Distance voting: casting of votes through electronic means
Published on 26th Jul 2017
The resolution of the General Directorate of Registries and Notaries dated 25 April 2017, issued in relation to the appeal filed against the refusal of the Registrar of Palma de Mallorca to register the deed of incorporation of a limited liability company, has accepted that the bylaws may regulate a distance voting system through which the general meeting and the board of directors –with certain precautions in the case of the general meeting–, may be able to accept the casting of electronic votes without electronic signature and without authenticated signature.
The bylaws of a company are intended to set forth the rules, rights and duties which will govern its operation. The incorporation in the bylaws of the possibility to use electronic means in the organisation and management of companies has become increasingly frequent as a consequence of the development of new technologies. In the above-mentioned resolution, this subject is addressed with respect to the casting of votes by the shareholders in the general shareholders meetings, as well as by the directors in the board of directors’ meetings. In the particular case which is being analysed, the bylaws contained the following provision with respect to the general shareholders meeting: “…The vote exercised by the shareholder will also be valid if casted through written means with authenticated signature, or through an electronically forwarded document with electronic signature. However, the general shareholders meeting may accept such means even without authenticated signature or electronic signature. In both cases, the vote must be received by the company with a minimum of 24 hours prior to the time fixed for the beginning of the general shareholders meeting.” In the case of the board of directors, the language used in the bylaws was the same, except for the last sentence, which was not included.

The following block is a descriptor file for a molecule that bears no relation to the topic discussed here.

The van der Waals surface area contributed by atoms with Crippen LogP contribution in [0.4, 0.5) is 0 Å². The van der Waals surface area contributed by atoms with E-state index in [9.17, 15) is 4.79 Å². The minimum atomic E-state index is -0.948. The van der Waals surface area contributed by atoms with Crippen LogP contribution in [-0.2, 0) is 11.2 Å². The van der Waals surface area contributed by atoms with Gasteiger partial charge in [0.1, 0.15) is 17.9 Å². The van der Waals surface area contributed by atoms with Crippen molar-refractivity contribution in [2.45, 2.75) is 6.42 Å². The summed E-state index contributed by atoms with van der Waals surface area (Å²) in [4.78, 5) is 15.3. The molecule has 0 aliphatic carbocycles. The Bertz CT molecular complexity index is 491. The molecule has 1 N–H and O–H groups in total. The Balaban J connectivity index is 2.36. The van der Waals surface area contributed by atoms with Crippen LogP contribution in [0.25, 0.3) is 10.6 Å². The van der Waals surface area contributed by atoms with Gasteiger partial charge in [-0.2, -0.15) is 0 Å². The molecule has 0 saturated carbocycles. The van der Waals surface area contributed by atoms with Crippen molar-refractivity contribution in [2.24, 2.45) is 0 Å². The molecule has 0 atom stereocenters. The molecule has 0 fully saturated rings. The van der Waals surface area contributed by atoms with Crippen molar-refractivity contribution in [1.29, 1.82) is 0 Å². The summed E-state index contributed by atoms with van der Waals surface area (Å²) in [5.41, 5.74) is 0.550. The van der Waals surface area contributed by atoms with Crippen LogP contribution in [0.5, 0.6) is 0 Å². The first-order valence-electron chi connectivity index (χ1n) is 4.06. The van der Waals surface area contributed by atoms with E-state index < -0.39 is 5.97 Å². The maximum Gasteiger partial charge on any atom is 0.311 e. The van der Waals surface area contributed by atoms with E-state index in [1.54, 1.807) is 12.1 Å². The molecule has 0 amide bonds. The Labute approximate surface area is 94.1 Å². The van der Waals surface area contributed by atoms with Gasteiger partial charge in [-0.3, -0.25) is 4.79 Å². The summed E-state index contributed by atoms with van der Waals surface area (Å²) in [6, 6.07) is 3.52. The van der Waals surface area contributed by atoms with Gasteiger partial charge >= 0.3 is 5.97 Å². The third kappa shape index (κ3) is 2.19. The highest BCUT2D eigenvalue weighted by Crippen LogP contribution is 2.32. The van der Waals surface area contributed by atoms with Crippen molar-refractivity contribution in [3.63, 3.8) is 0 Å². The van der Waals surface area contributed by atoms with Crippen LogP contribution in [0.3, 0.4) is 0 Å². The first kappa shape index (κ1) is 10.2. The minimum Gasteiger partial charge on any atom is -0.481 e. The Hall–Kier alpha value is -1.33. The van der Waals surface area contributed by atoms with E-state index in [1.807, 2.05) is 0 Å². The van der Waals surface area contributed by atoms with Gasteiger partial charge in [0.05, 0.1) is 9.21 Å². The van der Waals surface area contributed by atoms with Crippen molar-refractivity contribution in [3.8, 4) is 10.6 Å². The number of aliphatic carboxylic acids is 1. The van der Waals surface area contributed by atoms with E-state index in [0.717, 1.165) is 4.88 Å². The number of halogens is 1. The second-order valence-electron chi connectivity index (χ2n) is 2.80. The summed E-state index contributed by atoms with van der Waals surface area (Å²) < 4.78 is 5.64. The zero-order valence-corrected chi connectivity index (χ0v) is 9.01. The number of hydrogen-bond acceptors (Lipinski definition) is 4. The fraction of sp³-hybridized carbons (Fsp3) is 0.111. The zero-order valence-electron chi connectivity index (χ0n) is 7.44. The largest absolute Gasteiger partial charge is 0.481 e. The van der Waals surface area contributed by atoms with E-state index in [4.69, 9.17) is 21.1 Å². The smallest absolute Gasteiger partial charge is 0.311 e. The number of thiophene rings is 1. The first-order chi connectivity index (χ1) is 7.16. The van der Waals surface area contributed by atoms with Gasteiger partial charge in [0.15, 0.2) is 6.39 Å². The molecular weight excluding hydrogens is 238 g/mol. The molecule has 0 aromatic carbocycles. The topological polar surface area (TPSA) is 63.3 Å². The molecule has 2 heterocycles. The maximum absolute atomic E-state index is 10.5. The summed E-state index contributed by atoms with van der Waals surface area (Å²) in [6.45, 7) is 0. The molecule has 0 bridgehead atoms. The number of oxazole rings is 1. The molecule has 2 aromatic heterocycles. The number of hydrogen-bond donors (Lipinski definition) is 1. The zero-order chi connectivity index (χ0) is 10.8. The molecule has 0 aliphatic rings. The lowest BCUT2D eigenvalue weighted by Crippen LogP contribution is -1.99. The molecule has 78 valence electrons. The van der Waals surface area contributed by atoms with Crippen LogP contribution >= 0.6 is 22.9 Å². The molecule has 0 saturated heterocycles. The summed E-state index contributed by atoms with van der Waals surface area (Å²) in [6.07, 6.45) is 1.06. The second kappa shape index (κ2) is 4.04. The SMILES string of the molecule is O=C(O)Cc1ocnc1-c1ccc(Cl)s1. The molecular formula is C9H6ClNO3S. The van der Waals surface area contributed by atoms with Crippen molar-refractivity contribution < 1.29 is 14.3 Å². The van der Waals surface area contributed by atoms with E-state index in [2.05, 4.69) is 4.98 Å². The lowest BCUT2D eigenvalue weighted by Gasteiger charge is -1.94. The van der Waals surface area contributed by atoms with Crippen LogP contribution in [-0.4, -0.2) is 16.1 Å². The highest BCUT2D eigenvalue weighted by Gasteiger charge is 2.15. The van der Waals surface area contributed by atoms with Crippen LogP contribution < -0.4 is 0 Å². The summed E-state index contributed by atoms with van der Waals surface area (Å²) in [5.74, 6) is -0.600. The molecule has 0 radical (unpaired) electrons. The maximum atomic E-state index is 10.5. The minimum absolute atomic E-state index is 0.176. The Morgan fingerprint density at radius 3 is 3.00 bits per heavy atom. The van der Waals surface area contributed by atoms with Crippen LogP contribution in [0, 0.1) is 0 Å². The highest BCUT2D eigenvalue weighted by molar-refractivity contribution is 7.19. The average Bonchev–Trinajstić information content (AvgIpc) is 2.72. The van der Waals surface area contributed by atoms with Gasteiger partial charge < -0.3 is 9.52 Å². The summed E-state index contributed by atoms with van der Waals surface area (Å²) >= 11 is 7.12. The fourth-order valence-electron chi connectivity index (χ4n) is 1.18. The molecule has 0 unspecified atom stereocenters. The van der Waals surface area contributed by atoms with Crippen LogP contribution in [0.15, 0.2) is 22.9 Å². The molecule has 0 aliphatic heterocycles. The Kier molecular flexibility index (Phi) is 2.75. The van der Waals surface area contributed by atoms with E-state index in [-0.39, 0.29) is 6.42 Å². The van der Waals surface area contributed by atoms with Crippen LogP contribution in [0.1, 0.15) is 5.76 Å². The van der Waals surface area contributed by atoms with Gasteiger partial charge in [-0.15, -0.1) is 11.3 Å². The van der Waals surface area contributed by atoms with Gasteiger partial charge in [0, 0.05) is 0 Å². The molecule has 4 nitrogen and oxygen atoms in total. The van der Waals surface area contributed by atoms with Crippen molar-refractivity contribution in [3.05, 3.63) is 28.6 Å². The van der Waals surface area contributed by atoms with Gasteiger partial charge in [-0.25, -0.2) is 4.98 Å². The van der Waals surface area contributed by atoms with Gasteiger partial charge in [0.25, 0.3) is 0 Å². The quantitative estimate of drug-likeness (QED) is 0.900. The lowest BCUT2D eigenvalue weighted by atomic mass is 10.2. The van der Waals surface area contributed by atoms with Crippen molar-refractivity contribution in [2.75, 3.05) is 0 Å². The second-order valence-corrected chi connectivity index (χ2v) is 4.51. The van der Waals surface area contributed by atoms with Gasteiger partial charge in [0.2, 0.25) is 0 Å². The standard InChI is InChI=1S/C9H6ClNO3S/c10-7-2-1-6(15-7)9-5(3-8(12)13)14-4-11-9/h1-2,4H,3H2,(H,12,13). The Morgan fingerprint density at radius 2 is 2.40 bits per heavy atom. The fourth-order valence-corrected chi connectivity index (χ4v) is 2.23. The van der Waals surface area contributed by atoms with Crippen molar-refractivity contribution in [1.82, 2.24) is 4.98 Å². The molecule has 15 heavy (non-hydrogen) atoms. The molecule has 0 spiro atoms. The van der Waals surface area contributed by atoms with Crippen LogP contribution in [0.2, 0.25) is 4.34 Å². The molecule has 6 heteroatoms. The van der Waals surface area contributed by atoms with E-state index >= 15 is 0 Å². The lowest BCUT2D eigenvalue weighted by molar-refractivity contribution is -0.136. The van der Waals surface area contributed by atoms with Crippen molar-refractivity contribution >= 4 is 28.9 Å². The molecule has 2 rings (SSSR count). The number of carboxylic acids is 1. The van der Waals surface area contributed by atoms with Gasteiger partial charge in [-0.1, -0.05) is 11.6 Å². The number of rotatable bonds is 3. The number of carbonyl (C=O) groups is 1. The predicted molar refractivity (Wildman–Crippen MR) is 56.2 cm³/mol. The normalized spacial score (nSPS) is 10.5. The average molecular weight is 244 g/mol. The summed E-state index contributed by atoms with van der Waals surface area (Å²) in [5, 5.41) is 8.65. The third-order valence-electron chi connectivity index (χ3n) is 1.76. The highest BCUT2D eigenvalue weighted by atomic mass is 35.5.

The Registrar that analysed the bylaws concluded that the sentence highlighted in bold letter was not registrable, because he understood that casting a vote through a remote communication system is only admissible provided the identity of the shareholder which is casting the vote is properly verified. According to the Registrar, this was not the case in this scenario, given that it cannot be left to the discretion of the general shareholders meeting to accept a vote without authenticated signature or electronic signature. His reasoning was based on article 189 of the Companies Act, which regulates the specificities of the right of attendance and voting in public limited companies (sociedad anónima) and which, following to the Registrar’s criteria, should be applied analogously to this particular case.
The analysed resolution reminds that it is constant doctrine in Spain for limited liability companies, that, although not specifically contemplated in the law, (i) the shareholders can attend and vote electronically at the general shareholders meetings, provided they are fully aware of what is happening in the meeting in the present time, and provided they are able to intervene in the meeting; and (ii) as long as the identity of the corresponding shareholder is properly verified.
The novelty which is analysed by this resolution is that the bylaws anticipate that the general meeting may accept the casting of votes through electronic means, even without authenticated signature or electronic signature. The law establishes that the identity of the subject should be duly guaranteed, but does not predetermine the way in which this identity must be controlled. The analysed resolution considers that this statutory provision must be accepted since the sovereignty or free action of the general shareholders meeting cannot be limited towards a future situation. Specifically taking into consideration that the bylaws contain an additional prevention which is that the vote must be received by the company 24 hours before the holding of the general meeting (this lapse of time may allow the general shareholders meeting to deploy prudent control measures to properly verify the identity of the shareholder).
In the case of the board of directors, despite the fact that this prevention does not apply, the statutory provision is also accepted because it is understood that there is no doubt that the preventions and statutory safeguards will not be as rigorous as in the case of the general shareholders meeting, since the board of directors is a body that can deploy prevention and control measures with greater ease.
Hence, it is concluded that the bylaws, provided they establish certain precautions, as in the case of the analysed resolution, may regulate a distance voting system that includes the possibility for the general meeting and the board of directors to decide if the electronic votes without electronic signature and legitimising signature are admissible or not.